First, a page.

China: Geared towards Precautionary Fiscal Policy
By Shuanglin Lin

China: Geared towards Precautionary Fiscal Policy

May. 15, 2016  |     |  0 comments


Many years of expansionary fiscal policy have greatly stimulated China’s infrastructure development and economic growth, but resulted in a huge accumulation of government debt. China’s government debt, particularly local government debt, has reached a historical high, causing deep concern among economists, investors and policy-makers worldwide over China’s fiscal sustainability. The Chinese government has recently adopted a precautionary fiscal policy to avoid over-accumulation of government debt. This article analyzes the policy change, and discusses its expected consequences.


Accumulation of Government Debt


Debt issuing is a method for infrastructure financing, which allows the government to acquire extensive funds in a short period of time. Unlike taxes, fees and user charges, debt financing can spread the production cost of infrastructure over successive generations of service users or beneficiaries. In the US, federal, state, and local governments have issued bonds to finance public capital projects, including schools, roads, and water and sewer systems. Since the early 1970s in Japan, bond issuance for public works has become an important financing instrument, especially during periods of economic recession.


China had no government debt before 1978. In the early 1950s, the Chinese government issued domestic bonds and borrowed from the Soviet Union to solve the revenue shortage problem. Soon the relationship between China and Soviet Union turned cold due to ideological differences after Nikita Khrushchev came to power. From 1958 to 1978, China did not issue new debt and in 1965 China paid off all its foreign debt. From 1965 to 1978, China had no international and domestic debt. However, the government did have deficits which were financed by issuing money.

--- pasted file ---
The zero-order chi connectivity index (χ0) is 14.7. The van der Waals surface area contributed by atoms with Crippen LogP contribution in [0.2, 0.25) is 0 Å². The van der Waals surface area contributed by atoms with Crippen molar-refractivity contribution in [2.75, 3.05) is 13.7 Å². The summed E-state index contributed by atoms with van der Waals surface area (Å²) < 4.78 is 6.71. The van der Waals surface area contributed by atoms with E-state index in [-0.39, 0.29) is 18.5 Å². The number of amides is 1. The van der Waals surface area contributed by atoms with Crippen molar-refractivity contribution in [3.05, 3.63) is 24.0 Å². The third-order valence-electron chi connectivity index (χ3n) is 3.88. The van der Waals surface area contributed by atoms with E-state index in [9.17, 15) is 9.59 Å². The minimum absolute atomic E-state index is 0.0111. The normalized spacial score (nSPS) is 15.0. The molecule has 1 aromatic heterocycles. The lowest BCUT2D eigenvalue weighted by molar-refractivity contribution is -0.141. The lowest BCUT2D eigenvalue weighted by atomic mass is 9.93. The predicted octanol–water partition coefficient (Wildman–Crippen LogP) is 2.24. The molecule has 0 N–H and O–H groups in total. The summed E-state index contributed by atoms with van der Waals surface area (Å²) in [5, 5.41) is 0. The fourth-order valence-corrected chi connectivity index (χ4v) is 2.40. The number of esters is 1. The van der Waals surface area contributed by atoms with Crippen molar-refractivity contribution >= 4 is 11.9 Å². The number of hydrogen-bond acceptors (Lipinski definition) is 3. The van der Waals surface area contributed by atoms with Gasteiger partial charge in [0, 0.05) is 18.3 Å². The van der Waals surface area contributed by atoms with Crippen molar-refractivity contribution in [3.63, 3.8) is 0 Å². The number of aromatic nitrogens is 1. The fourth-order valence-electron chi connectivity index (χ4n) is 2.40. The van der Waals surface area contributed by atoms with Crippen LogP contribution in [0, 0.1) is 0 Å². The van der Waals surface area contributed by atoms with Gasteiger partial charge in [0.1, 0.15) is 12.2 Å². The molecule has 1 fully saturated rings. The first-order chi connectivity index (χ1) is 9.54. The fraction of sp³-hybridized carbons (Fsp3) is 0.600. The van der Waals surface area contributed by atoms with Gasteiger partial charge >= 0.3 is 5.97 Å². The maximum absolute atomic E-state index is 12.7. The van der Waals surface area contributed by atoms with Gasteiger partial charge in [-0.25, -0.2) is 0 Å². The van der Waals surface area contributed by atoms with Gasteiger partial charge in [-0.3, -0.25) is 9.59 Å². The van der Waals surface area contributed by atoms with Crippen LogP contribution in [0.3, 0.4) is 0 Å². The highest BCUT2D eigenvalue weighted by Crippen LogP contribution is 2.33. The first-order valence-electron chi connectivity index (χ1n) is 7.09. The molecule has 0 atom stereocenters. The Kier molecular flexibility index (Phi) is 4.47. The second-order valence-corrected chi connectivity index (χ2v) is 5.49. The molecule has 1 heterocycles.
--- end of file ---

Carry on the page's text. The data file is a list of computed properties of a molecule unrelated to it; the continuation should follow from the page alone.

China had moderate government debt from 1978 to 1998. Since the implementation of economic reforms in 1978, the Chinese government has begun to issue bonds. In the 1980s and early 1990s, the size of government debt was small. The debt-to-GDP ratio was 5.4 percent in 1995 and 7 percent in 1997.


China’s government debt increased rapidly since 1998. Immediately after the Asian financial crisis in 1997, China adopted an expansionary fiscal policy, with budget deficits staying at a high level, and government debt increasing rapidly. The budget deficit-to-GDP ratio was 0.7 percent in 1997, 1.1 percent in 1998, 1.9 percent in 1999, 2.5 percent in 2000, 2.3 percent in 2001, 2.6 percent in 2002, 2.2 percent in 2003, 1.3 percent in 2004, 1.2 percent in 2005, and 0.8 percent in 2006. The debt-to-GDP ratio was 9.2 percent in 1998, 11.8 percent in 1999, 13.1 percent in 2000, 14.2 percent in 2001, 16.1 percent in 2002, 16.6 percent in 2003, 16.1 percent in 2004, 17.4 percent in 2005, 16.2 percent in 2006, and 20.2 percent in 2007.1


In the wake of the 2008 global financial crisis, the government again adopted an expansionary fiscal policy, and government debt, particularly local government debt, increased dramatically. China’s government budget deficit accounted for 2.3 percent of gross domestic product in 2009, 1.7 percent in 2010, 1.1 percent in 2011, 1.7 percent in 2012, 1.9 percent in 2013, 2.1 percent in 2014 and 2.3 percent in 2015. Noticeably, the share of government budget deficit in GDP in 2015 was as high as that in 2009, the year when China launched its large stimulus package. China’s central government debt-to-GDP ratio was 17.5 percent in 2009, 16.7 percent in 2010, 15.1 percent in 2011, 14.8 percent in 2012, 14.6 percent in 2013 and 14.9 percent in 2014.